9. 9. Start on VAST Depart Aurora ICTV 6th December 2012 16th December 2013 NITV 12th December 2012 31st March 2013 (TBC) RIBS Communities DTH Rollout Schedule RIMO No. RIBS TV sites No RIBS sites where Planned DTH rollout DTH rollout completed completion date (16/12/12) Queensland Remote 16 16 Completed Aborginal Media A.C. Pitjantjatjara 15 15 Completed Yankunytjatjara Media November 2012 Pilbara and Kimberley 24 0 25/6/13 Aboriginal Media Ngaanyatjarra Media 15 0 25/6/13 Central Australian 20 0 10/12/13 Aboriginal Media AssociationTop End Aboriginal Bush 29 0 10/12/13Broadcasters AssociationPintubi Anmatjere Warlpiri 11 0 10/12/13 (PAW) Media and Communications Torres Strait Islander 14 0 10/12/13 Media Association TOTAL 144 31
    10. 10. Broadband for the Bush
    11. 11. Remote Indigenous Communities
    12. 12. Fibre Optic Cable in Remote Australia (2001)
    13. 13. NBN coverageOptic Fibre FootprintFixed Wireless FootprintSatellite FootprintTransit Links
    14. 14. The Gaps in Remote Australia “A digital divide exists between Indigenous and non-Indigenous Australia.” (Finding 2.11, Regional Telecommunications Review 2011-12) High unmet demand for basic telephony services Mobile telephony is the most appropriate form of telecommunications Existing remote fibre networks are not linked into the NBN Very low home internet access and IT equipment Market model of NBN breaks down in remote Australia Latency and asymmetry in NBN satellite solution restricts key applications - health, education, justice, IPTV etc
    15. 15. RTR Key Recommendations Indigenous Communications Program should be expanded, including a trial of wi-fi hotspots using selected community phones. (Rec 2.6) ACMA & DBCDE should report on telecoms in remote Indigenous communities to monitor the digital divide, including data on availability, take-up & usage. (Rec 2.7, 5.1) Co-investment program by Commonwealth/state/territory governments, to expand the mobile coverage footprint in regional Australia. (Rec 3.2) NBN Co should consider community reference groups as a means of gathering local community input and advice on the network rollout. (Rec 4.6) Digital Hubs, Digital Enterprise and Digital Local Government Programs should be expanded into additional remote and regional areas, not just NBN release sites. (Recs 5.2,5.7,5.9)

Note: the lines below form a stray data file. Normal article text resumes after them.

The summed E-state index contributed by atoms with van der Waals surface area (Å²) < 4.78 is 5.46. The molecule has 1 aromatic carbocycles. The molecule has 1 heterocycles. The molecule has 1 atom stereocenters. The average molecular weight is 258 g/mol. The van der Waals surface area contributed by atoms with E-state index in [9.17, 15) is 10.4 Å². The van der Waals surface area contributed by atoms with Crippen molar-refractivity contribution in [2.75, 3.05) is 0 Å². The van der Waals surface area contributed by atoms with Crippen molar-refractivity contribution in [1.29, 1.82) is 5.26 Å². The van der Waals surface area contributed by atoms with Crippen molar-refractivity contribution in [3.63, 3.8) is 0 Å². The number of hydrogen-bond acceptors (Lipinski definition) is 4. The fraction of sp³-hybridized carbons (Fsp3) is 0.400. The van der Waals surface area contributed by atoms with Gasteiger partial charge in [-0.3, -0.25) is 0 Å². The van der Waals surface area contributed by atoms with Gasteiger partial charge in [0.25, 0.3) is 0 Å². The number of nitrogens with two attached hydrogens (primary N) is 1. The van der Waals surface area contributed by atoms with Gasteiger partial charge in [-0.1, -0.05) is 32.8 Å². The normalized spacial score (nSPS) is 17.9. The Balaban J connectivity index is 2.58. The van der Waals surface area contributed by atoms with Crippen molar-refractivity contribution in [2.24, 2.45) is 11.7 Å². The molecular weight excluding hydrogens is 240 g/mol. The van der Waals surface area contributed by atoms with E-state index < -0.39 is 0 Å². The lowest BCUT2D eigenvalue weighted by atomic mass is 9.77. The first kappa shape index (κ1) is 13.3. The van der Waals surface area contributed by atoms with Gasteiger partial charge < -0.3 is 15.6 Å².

16. 16. Other strategies are needed for digital inclusionAccess facilities Training and support Relevant applicationsRelevant content Last-mile delivery Local strategies
    17. 17. Case Study: NgaanyatjarraLands Telecommunications Project
    18. 18. TheBroadband for the Bush AllianceAims:1. To promote and represent remote regions’ digital aspirations and priorities.2. To advocate for best telecommunications infrastructure and services for remote Australian communities, businesses and dwellings.3. To co-ordinate a research network aimed at addressing knowledge gaps in remote communications needs.4. To build capacity of stakeholders to participate in a digital environment.5. To share knowledge and experience.6. To facilitate and support trials/projects/research aimed at achieving improved digital outcomes.
    19. 19. Training and Employment
    20. 20. Remote Media Training & Employment Strategy Radio •Broadcasting Career Pathways •Production NJP, RIMO Staff role, Video/TV •Outside production roles, Broadcast Music •Camera/Sound •Performance TRAINING non-remote media •Writing/Produci (NITV, ABC, NIRS etc) ng •Recording - Accredited ICT •Editing/FX •Business or informal? •Animationchampion, leadership/ mgmt,other orgs/ programs Media INFORMAL Technical IT/Online/ - On-the-job Skills Worker Social Media - Peer learning - Skills workshops/Industry forums - Learning SpacesAccess to (Yes/No?): Language/Cu Radio/TV studio Governance/ lture Internet & IT eqt Admin/Man •Archiving ACCREDITED Mobile / phone age •Translating Appropriate RTOs, Training & support •Performance regional/ localJob-ready workplace Teaching/ delivery, link with tutoring RIMO/employer, relevant courses
    21. 21. The Process of Productive Learning Source: p.95 Kral and Schwab (2012) Learning Spaces: Youth, literacy and new Media in Remote indigenous Australia
    22. 22. National Jobs Package (NJP) Stevens Review Rec 30: Increase the number of positions allocated under the NJP to the Indigenous media sector in regional and remote regions with high demand for such positions. NJP needs review to address following issues:  multi-site delivery (ie- not single workplace);  training allocation does not recognise remote delivery (travel, vehicles, trainer wages and on-costs, training equipment);  Administration& on-costs allocation insufficient;  Needs flexibility (not fixed hours/week) to suit media activity, organisational needs, part-time staff and remote work practice;  High turnover due to low wages & limited career pathways;  Wages not tiered, doesn’t recognise training, skills, experience, or language skills.
    23. 23. Remote Media: Keeping Communities and Culture Strong